Doubly wrong. They received big amounts of money because they are "business as usual", i.e., they are mostly oriented to produce knowledge (mapping of metabolism) instead of treatments, and even when they seek for treatments, they don't promise high gains in longevity. Second, SENS didn't show longevity increases UNTIL RECENTLY by a lack of funding, but it DID in recent years: https://www.fightaging.org/archives/2016/02/25-median-life-extension-in-mice-via-senescent-cell-clearance-unity-biotechnology-founded-to-develop-therapies/

"BTW, what you described in the original post is not an "engineering point of view". A good engineer doesn't simply look at what is broken, or make a guess as to what is broken, and then just try to fix everything until things are better."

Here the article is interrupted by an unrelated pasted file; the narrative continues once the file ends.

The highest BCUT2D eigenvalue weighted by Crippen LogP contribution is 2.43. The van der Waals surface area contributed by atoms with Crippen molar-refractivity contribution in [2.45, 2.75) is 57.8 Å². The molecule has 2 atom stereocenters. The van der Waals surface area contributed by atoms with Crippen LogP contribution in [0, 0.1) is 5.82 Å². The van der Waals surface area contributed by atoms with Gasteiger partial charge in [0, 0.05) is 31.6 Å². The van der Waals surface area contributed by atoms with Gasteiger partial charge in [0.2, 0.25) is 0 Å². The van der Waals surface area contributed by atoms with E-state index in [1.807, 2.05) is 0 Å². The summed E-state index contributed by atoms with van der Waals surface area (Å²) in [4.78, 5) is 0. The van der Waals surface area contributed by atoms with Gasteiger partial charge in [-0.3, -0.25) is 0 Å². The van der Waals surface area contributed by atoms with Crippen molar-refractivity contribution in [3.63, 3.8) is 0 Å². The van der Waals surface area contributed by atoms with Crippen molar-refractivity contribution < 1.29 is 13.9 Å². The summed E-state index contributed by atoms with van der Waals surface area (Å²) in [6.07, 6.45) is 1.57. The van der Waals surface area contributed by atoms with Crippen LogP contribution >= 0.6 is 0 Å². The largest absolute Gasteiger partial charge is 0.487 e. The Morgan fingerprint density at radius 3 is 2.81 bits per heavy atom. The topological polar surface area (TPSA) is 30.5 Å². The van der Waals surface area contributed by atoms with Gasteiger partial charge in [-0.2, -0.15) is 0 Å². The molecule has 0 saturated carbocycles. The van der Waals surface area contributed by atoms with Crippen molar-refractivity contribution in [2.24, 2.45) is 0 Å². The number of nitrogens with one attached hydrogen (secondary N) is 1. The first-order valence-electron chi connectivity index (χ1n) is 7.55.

Nope. That is a very bad engineer. An engineer is paid for getting things done, not for producing a perfect machine. For example, NASA, few weeks after its first manned suborbital trip, decided to go to the Moon and did it in 8 years. Afer that, the next step was to go to Mars, but they decided to gain more knowledge and develop more technologies instead of getting things done (what they called "capability development"). Half a century after that, they are still in low Earth orbit researching how the human body degrades in zero-g. Not only didn't they go to Mars nor have any serious plan to go in the coming years, they didn't even return to the Moon! They are since 1973 in low Earth orbit!

Posted by: Antonio at August 27th, 2016 3:18 AM